Workshop participants at the IAEA Environment Laboratories, Monaco (Photo: Tanmay Misra, IAEA)

The IAEA Ocean Acidification International Coordination Centre (OA-ICC) and the Global Ocean Acidification Observing Network (GOA-ON) held a technical meeting on the management, analysis, and quality control of ocean acidification data on 22-26 October 2018 at the IAEA Environment Laboratories in Monaco. The advanced workshop included participation from 15 scientists representing 15 different countries from various regions around the world. Different data products and resources were presented, such as the GOA-ON data portal, SOCAT, GLODAP and the OA-ICC compilation of biological response data and bibliographic database. The workshop brought together both chemical oceanographers and biologists and took an interdisciplinary approach to discuss ocean acidification data analysis. The workshop emphasized the importance of chemistry for biological experimentation (proper manipulation and reporting, but also development of scenarios and interpretation of data) and biology for chemical monitoring (identification of relevant spatio-temporal scales to inform monitoring strategies etc.). Lectures were given on quality assurance and quality control techniques used in monitoring and experimental research, such as estimating uncertainties, identifying outliers and flagging data. Participants were able to apply these theories to their own data sets that they brought with them to the workshop. Participants also provided feedback on the reporting process for the UN Sustainable Development Goal Target 14.3 Indicator 1, which calls for “average marine acidity measured at an agreed suite of representative sampling stations”.


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California must fight to save its coastal fisheries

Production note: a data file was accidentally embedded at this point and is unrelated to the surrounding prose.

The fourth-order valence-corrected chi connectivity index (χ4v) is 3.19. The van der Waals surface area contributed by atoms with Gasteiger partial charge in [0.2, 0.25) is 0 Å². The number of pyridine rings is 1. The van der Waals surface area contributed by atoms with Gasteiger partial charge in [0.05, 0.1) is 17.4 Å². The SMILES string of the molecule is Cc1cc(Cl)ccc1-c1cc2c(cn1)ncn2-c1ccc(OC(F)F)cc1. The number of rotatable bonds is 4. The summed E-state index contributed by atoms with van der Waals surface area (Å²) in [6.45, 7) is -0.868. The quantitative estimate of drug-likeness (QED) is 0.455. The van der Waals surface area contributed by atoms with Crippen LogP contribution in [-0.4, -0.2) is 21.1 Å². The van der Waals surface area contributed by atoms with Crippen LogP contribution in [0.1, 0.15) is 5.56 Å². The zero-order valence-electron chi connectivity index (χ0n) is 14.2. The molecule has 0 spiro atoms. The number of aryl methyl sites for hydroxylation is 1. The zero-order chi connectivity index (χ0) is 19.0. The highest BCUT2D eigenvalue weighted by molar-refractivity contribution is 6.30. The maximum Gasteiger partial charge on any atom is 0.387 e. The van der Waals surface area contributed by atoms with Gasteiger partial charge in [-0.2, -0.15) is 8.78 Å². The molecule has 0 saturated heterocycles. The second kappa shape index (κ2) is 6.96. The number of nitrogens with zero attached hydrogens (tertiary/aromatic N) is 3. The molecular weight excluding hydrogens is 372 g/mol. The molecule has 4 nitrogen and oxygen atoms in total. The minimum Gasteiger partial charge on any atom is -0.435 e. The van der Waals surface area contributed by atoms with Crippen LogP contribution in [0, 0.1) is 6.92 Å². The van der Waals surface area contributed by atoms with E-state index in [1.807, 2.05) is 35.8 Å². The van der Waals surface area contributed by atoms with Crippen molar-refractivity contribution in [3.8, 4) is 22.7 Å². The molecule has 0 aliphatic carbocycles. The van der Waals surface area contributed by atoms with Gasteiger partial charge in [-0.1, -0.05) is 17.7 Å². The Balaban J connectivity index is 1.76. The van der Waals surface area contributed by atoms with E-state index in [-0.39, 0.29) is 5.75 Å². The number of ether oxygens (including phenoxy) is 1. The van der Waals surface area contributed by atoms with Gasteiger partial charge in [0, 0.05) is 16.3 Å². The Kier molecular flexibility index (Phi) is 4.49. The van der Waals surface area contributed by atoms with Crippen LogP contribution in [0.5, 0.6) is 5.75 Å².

Kent Porter / The Press Democrat, 2017

While the Trump administration and greenhouse gas-emitting industries continue to ignore science, California’s coastal fisheries are becoming some of the early victims of global climate change. Our state is not helpless, though, and a new action plan offers hope that we might fight back against one of the most pernicious threats — ocean acidification.

As seawater warms, it absorbs more carbon dioxide and becomes increasingly acidic. That throws the biochemistry of the ocean out of balance, and sea life suffers. Animals might evolve to handle such changes if they occur slowly over thousands or millions of years. When significant changes occur over mere decades, though, species just die.

The creatures most harmed by acidification tend to be at the bottom of the food chain. That means when they start to die off, bigger creatures lose their source of food and also suffer.

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OA-ICC HIGHLIGHTS

Ocean acidification in the IPCC AR5 WG II

OUP book